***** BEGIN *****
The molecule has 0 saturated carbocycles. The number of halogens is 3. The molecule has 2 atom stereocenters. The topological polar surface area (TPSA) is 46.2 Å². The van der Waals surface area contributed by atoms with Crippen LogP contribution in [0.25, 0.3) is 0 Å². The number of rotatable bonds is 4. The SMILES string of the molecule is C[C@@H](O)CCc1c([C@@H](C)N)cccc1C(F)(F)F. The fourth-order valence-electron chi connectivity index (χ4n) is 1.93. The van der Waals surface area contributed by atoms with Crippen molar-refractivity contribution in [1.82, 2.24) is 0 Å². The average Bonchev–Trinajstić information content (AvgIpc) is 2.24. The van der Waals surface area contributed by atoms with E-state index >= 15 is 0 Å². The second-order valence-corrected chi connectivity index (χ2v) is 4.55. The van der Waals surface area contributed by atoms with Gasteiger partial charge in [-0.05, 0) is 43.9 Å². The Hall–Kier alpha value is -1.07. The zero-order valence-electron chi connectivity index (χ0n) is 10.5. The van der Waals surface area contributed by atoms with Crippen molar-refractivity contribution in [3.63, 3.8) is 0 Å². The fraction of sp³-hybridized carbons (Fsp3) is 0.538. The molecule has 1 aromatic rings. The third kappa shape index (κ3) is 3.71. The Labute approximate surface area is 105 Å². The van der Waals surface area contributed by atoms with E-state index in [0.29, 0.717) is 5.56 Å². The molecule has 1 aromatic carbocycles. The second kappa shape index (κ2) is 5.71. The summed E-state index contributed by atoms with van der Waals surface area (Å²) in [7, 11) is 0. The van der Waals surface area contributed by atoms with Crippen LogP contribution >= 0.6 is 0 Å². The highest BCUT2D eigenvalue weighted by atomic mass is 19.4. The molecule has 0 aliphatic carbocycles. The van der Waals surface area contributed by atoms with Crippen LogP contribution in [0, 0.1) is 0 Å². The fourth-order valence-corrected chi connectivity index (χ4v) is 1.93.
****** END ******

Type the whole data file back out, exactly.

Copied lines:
The molecule has 0 saturated carbocycles. The number of halogens is 3. The molecule has 2 atom stereocenters. The topological polar surface area (TPSA) is 46.2 Å². The van der Waals surface area contributed by atoms with Crippen LogP contribution in [0.25, 0.3) is 0 Å². The number of rotatable bonds is 4. The SMILES string of the molecule is C[C@@H](O)CCc1c([C@@H](C)N)cccc1C(F)(F)F. The fourth-order valence-electron chi connectivity index (χ4n) is 1.93. The van der Waals surface area contributed by atoms with Crippen molar-refractivity contribution in [1.82, 2.24) is 0 Å². The average Bonchev–Trinajstić information content (AvgIpc) is 2.24. The van der Waals surface area contributed by atoms with E-state index >= 15 is 0 Å². The second-order valence-corrected chi connectivity index (χ2v) is 4.55. The van der Waals surface area contributed by atoms with Gasteiger partial charge in [-0.05, 0) is 43.9 Å². The Hall–Kier alpha value is -1.07. The zero-order valence-electron chi connectivity index (χ0n) is 10.5. The van der Waals surface area contributed by atoms with Crippen molar-refractivity contribution in [3.63, 3.8) is 0 Å². The fraction of sp³-hybridized carbons (Fsp3) is 0.538. The molecule has 1 aromatic rings. The third kappa shape index (κ3) is 3.71. The Labute approximate surface area is 105 Å². The van der Waals surface area contributed by atoms with E-state index in [0.29, 0.717) is 5.56 Å². The molecule has 1 aromatic carbocycles. The second kappa shape index (κ2) is 5.71. The summed E-state index contributed by atoms with van der Waals surface area (Å²) in [7, 11) is 0. The van der Waals surface area contributed by atoms with Crippen LogP contribution >= 0.6 is 0 Å². The highest BCUT2D eigenvalue weighted by atomic mass is 19.4. The molecule has 0 aliphatic carbocycles. The van der Waals surface area contributed by atoms with Crippen LogP contribution in [0, 0.1) is 0 Å². The fourth-order valence-corrected chi connectivity index (χ4v) is 1.93.